The designer myth
Design Thinking and the new design god
Sometimes Design Thinking seems like we are putting the designer as our new god and worshiping him. It feels weird.
In the upper spheres of design thinking and startup world, we read more and more that the designer is the problem solver. We read that the designer has special skills that can disrupt a complete industry. That sounds pretty good. I’m quite happy that people start to see our profession as valuable. Not only valuable for the aesthetics part but also for the system thinking. But there is a step from giving legitimate value to creating a new god. Mike Monteiro says it well. Yes, a designer can change the world, but… They are still normal people.
Designers aren’t problem solvers. Even for the small tasks in the design world. Designers usually ask more questions than they answer. I think that one of the particular skill that designers have, or at least design thinkers is to reframe a problem. That means that they often don’t solve the problem we ask them to solve. But rather, they imagine crazy things to solve something you haven’t thought about. And mostly, these solutions can’t work only with the design. To bring real change or to have a real impact we need more than a great design thinker.
Teams solve problems
Design Thinking in its core definition is multidisciplinary. But with the advent of the startup age and the design innovators much focus is on the designer side. To make the new framing of a problem realistic designers need input from all other fields. Once a problem had a new focus and made a bit more tangible, we still need to take care of everything else. We need administrators, organizers, experts, etc. We need a team. I see the designer thinker as this weird guy that makes people change perspective and then shuts up. Sometimes he has again something to say. But mostly after having changed the frame, he works on that frame without new and exciting disruption.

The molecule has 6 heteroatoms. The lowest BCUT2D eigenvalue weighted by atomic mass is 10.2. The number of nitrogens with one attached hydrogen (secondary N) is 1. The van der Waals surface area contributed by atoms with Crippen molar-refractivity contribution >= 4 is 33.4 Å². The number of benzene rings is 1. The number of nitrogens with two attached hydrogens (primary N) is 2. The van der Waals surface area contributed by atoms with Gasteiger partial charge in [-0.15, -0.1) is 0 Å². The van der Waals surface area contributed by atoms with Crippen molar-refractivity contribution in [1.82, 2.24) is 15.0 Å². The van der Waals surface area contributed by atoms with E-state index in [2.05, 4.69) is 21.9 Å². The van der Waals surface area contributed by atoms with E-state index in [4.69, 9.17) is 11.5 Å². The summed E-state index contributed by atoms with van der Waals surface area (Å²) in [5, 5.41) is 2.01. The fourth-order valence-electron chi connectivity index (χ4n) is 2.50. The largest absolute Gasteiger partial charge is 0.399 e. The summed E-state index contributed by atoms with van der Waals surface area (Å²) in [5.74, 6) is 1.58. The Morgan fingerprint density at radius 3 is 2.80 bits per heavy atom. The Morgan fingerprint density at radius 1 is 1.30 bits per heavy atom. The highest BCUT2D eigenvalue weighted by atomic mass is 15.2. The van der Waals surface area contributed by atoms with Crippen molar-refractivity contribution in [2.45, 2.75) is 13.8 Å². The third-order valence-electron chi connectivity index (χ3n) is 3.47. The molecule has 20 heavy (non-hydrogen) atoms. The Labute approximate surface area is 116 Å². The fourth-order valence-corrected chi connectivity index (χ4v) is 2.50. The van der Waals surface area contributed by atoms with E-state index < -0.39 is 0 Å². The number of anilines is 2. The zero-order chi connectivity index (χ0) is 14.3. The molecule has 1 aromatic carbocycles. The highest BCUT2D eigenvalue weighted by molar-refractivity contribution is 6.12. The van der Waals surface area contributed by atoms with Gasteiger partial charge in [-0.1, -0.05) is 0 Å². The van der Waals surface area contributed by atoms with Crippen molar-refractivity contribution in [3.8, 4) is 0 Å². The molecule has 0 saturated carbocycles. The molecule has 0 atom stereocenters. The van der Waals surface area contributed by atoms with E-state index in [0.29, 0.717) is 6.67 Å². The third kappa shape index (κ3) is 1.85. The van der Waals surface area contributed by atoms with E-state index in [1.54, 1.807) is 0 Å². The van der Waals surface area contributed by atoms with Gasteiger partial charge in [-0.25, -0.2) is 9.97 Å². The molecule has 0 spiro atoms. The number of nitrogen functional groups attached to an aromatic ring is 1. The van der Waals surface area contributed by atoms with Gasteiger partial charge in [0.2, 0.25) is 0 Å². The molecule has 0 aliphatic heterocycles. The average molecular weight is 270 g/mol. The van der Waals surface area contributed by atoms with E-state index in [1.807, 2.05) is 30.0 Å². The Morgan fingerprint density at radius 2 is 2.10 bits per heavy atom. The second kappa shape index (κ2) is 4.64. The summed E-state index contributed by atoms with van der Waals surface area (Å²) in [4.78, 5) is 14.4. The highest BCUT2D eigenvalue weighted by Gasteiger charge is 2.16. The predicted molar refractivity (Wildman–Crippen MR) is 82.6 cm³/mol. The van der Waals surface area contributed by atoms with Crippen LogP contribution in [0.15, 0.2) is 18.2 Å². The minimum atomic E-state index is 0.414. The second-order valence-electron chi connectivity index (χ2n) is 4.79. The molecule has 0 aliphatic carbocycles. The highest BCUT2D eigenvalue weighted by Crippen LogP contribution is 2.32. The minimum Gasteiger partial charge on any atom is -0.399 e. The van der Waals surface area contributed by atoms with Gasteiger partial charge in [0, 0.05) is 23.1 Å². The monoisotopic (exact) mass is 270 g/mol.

Designers start to have a big mouth in the startup sphere. That is good in a way but terrible in the other. As people who are listened to for their crazy ideas, we should remain humble. It’s not because we have maybe brought a pivot or new frame that we are heroes. Thomas Eddison when speaking on inspiration explained that well. Most of the projects that are successful are 1% of inspiration and 99% perspiration. So if the designer job is to inspire a new way of thinking, he owns only 1% of the success. A lot of other people usually do the hard work. They might have smaller mouths and less extravagant clothes, but they do the job.
In our fight for Design Thinking let’s not forget our place. Let's remind us how many people there are before and after us in each project we take part. Let's be proud to reframe projects and let's be humble by knowing that others solve them.